Thursday, 26 July 2012

Povertyism in policy: ‘troubled families’ Here’s a good example of the distortion that can happen in that murky space between research and policy. There are purported to be between 117,000 and 120,000 'families with multiple problems'. Last week Louise Casey, the government’s adviser on ‘troubled families’, appeared to be basing policy on interviews with sixteen pre-selected families. Eight of the sixteen families had four or more children. Seven had five or more, while two families had nine and twelve children respectively. Were they representative, and if so, of what? Inevitably, eyebrows are raised because we know how it works: you have a political steer and a theory – in this case, the sceptic might say, the theory concerns families that deviate from the Surrey-Oxfordshire norm, not least by being poor – and you find the evidence to support it. This is also an example of the government's presented style of pragmatic understanding of issues: not unwelcome if done properly. Casey shows aggressive determination to be doing ‘the right thing’ (a favourite coalition hollow phrase) which is ‘to get our sleeves rolled up nationally, locally and in these people's lives.’ Many of those whose lives she wants to get stuck in and change ‘have large families and keep having children, often with different fathers, even if they are struggling to cope with the children they already have.’ Well, this government still funds independent researchers, I'm pleased to say, so let’s hear what one of them has to say, while we still can. In a paper on the ESRC’s Poverty and social exclusion website, Ruth Levitas summarises Casey’s presentation of the problem as ‘one of large families by multiple partners forming a burgeoning dysfunctional underclass resistant to reform.’ But Levitas says that from what we know of the sample, having ‘loads of children’ cannot be shown to be one of the characteristics of families with multiple problems. Nor are the children from these families ‘overwhelmingly likely to be involved in crime and anti-social behaviour or be excluded from school.’ The accepted definition of a family with multiple problems is one that has five of the following seven characteristics: No parent in the family is in work; Family lives in overcrowded housing; No parent has any qualifications; Mother has mental health problems; At least one parent has a long-standing limiting illness, disability or infirmity; Family has low income (below 60% of median income); Family cannot afford a number of food and clothing items. So it’s reasonable to ask why Casey has picked out some other feature, assumed rather than evidence-based, on which to focus. Some large families on low incomes, with or without multiple problems, will be trembling at her threatened approach, like aboriginals at the appearance of armed self-righteous missionaries. And the rest of us will continue to be subjected to the poisonous message that poor people who have lots of children are a burden, requiring a muscular 'sort-you-lot-out' approach from the haves. Previously: It's the poverty, stupid It's the povertyism, stupid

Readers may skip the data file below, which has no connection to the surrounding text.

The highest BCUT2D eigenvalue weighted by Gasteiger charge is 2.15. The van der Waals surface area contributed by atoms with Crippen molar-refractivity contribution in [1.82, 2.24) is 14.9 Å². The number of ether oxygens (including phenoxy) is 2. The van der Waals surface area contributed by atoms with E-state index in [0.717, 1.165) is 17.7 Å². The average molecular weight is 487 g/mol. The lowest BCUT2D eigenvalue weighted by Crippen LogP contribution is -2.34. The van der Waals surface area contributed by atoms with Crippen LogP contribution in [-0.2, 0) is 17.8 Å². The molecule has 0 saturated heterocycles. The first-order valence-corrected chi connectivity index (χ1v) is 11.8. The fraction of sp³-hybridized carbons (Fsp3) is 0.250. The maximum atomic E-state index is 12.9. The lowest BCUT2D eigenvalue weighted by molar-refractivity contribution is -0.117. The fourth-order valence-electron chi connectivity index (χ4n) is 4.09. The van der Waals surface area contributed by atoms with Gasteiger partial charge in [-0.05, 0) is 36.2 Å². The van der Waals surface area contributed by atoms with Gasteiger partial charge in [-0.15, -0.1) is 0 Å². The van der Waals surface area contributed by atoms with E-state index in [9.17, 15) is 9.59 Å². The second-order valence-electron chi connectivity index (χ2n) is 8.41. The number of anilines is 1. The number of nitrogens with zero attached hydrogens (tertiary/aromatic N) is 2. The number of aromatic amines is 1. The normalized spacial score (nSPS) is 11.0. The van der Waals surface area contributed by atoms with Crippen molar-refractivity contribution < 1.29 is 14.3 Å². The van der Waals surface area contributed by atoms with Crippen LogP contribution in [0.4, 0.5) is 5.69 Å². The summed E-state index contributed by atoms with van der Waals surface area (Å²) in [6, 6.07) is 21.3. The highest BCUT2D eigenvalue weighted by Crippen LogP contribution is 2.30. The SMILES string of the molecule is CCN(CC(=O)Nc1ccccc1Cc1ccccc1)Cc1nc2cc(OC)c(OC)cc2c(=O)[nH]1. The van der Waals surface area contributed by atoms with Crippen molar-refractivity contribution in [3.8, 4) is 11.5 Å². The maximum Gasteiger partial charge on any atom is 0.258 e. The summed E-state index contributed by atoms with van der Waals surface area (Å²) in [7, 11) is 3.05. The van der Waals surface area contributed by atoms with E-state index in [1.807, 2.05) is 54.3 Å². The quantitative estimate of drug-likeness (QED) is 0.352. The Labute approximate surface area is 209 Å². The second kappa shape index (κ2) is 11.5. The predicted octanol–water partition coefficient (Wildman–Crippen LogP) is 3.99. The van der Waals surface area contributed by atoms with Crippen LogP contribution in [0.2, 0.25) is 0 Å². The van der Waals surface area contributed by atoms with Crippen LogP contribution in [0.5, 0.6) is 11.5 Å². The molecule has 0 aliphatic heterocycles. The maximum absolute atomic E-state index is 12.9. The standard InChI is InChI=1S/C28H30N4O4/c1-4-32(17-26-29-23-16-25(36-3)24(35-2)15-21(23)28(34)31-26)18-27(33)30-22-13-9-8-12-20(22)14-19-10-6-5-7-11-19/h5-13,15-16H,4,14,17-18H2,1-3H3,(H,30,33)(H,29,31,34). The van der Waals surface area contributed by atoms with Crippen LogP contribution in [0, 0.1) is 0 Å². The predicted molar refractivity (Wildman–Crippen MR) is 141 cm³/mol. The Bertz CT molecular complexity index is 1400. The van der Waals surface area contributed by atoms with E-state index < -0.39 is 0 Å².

The hidden wealth of informal activities Instinctively I flinch at the phrase ‘hidden wealth of communities’ because I just think, here they come, the Haves want to take that as well. Well it’s been tough for the rich and powerful lately and they’ve started to get a little uneasy about the rate of return on their enormous investments. And really, one can’t help thinking that poor people just have to work harder, it’s not good enough, let’s see what else we can plunder from them. What’s this social capital they have, couldn’t we make something out of that? The model’s straightforward: if only poor people would do more with their social capital – all those network connections made in clubs and pubs and community centres, my dear fellow, places where they laugh at stuff one simply wouldn’t comprehend – public services would become obsolete or cost less to run and profit would be easier to make at the top. Yes, it could be deemed offensive for people with lots of money to describe the social capital of people on low incomes as ‘wealth’, and then to try to exploit it. Having said that, semantic niceties aside, it does matter how local social connections give rise to informal and formal participation; and how they in turn relate to formal governance. I’d subscribe to the view put forward back in 2005 by Paul Skidmore and John Craig in Start with people (an unacknowledged precursor of some elements in current policy thinking): ‘we need to create greater value from the connections popular participation creates between public services, civil society and our structures of democratic representation.’ But it’s taking so long to get policy recognition for the value of those interactions, while all the time the third places we need for this associational life are increasingly threatened. Even the stoutest defender of the current government, and they do exist, stout ones anyway, could hardly deny the assertiveness (some might call it wanton vandalism) of its deconstruction of the public realm. It doesn’t help. Start with people explored the connections within and beyond civil society that are forged in community organisations. So, more broadly, does this recent report from ResPublica, Clubbing together, by Keith Cooper and Caroline Macfarland, sub-titled unfortunately ‘the hidden wealth of communities’. It explores the potential for a greater ‘club-culture’ in the UK. It offers a review and a very welcome discussion of the largely forsaken place of local clubs and community centres in associational life, mostly well-written, if clearly rushed. Will this report push the pace among policy makers, to help protect and promote local civil associations? There’s a crucial section on page 31 which refers to social impact statements and cites a Public Administration Select Committee report, ending – you might almost think inspirationally - with these points: ‘A better recognition of the hidden wealth of informal activities [that’s more like it] requires this more sophisticated understanding of how casual connections contribute to our national social capital stocks… Leisure pursuits, as ‘crucibles of casual connections’ that...